3. Vango Force 10 Helium 200 2-Person Tent

Light. Very light. That is, ahem, 1,3 kilograms! And still strong, they say. As well, this hybrid tunnel design tent comes with the possibility of first pitching the fly sheet and then attaching the inner from inside, as I said, ideal for what may come.Very low condensation is a plus. A small porch is a minus. Otherwise, everything seems to compete the Hilleberg Akto pretty well, at almost half the price. 40 x 12 cm packed, 270 x 120 x 90 cm erected. The main downside: there is little headroom, at 90 cm it’s the least spacious in height out of all three tents mentioned here. Price: 188 £. Producer: Vango.

It’s between these three that I have to chose for now. And it is a tough choice, not price-wise, as these tents cost all about the same amount of money, but thinking that  this will be my home for such a long time, the choice is hard enough. Sometimes I am day-dreaming and puppy-dog-eyes drooling at a MSR Asgard Expedition Tent or even a Terra Nova Heavy Duty Quasar Tent, but for the moment I need to decide on one of these three options, and now it’s price-wise. Until a brick of money will come crashing through my window in the middle of the night, one of these three will do. But still, which one? In the following days I’ll probably be annoying the hell out of some outdoor shop assistants.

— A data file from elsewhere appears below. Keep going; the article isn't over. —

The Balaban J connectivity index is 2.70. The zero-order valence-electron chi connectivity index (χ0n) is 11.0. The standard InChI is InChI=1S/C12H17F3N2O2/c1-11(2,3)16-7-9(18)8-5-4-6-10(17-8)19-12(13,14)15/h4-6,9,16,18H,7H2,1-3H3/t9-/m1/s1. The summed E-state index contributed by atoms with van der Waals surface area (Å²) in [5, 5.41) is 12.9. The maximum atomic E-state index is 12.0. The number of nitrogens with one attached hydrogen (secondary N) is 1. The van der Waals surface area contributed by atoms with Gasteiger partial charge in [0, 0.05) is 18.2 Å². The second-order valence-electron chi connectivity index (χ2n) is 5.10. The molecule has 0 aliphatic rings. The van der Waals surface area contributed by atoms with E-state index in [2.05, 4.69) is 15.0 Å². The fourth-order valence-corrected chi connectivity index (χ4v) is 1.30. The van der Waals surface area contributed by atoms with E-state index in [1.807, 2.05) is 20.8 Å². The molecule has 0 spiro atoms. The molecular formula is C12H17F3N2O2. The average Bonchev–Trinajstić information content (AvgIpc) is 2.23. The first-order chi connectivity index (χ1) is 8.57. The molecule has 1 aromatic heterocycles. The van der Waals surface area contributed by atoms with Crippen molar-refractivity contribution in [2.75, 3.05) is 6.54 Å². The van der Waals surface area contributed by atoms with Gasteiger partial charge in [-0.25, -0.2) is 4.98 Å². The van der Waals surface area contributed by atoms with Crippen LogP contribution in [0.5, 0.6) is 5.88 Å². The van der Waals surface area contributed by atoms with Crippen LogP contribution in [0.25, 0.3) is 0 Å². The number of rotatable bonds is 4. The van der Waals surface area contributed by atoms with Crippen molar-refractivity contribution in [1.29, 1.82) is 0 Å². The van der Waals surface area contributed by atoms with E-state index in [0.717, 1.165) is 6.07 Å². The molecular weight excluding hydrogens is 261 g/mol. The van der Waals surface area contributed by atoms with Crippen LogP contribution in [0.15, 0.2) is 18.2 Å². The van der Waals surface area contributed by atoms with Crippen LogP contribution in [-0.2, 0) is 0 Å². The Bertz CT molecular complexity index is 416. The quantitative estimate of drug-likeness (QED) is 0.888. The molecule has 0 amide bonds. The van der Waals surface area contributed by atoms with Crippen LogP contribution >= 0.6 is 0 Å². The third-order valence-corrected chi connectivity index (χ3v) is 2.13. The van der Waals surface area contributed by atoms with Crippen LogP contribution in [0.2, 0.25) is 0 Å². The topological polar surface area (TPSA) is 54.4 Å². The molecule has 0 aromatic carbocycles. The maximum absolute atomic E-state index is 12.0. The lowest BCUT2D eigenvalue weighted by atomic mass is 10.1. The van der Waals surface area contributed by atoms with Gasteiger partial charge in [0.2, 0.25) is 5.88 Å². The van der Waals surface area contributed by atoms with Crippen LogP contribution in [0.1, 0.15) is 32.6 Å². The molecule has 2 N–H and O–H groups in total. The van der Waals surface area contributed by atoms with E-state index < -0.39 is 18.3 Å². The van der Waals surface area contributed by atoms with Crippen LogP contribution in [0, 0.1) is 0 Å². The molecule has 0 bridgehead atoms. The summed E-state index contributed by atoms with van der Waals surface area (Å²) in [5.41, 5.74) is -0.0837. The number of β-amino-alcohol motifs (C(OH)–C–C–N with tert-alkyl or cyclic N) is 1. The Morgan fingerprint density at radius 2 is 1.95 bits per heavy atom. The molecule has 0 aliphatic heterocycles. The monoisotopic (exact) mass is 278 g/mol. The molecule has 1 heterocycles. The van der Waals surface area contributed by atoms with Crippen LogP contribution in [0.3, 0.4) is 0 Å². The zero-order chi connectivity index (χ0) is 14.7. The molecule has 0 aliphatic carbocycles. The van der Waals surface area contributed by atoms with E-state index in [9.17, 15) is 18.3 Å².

There are 7 comments

  1. Tiago Matias

    Hey, I’ve just been throw the same tipe of question as you having now. I’m of to Tour South America for 1 year with my partner and we got a 2 person Tent. I would go for number 2 as my main concern is that no matter space or max confort, the day i will really apreciate a Tent is the day i can pitch it in a storm with a reasonable timing and manage to sleep in a dry place. Please be carefull some 2 man tents are prepared to be pitched by 2 persons and can be hard to manage alone specially in hard conditions. Hope it help’s you. Safe Travels

  2. Alin Popa

    Hi there.

    I totally agree with Tiago and I would like to add something new if you’d like to consider.

    1. Unless is plastic, it will not last for 5 years. Probably you will not be able to wash it properly or even dry it so the fabric will not be waterproof forever.
    2. Try and test it in the shop. I mean pitching it not pouring water ;P
    3. Would be good if you could pitch only the fly sheet, cause sometimes you won’t need everything.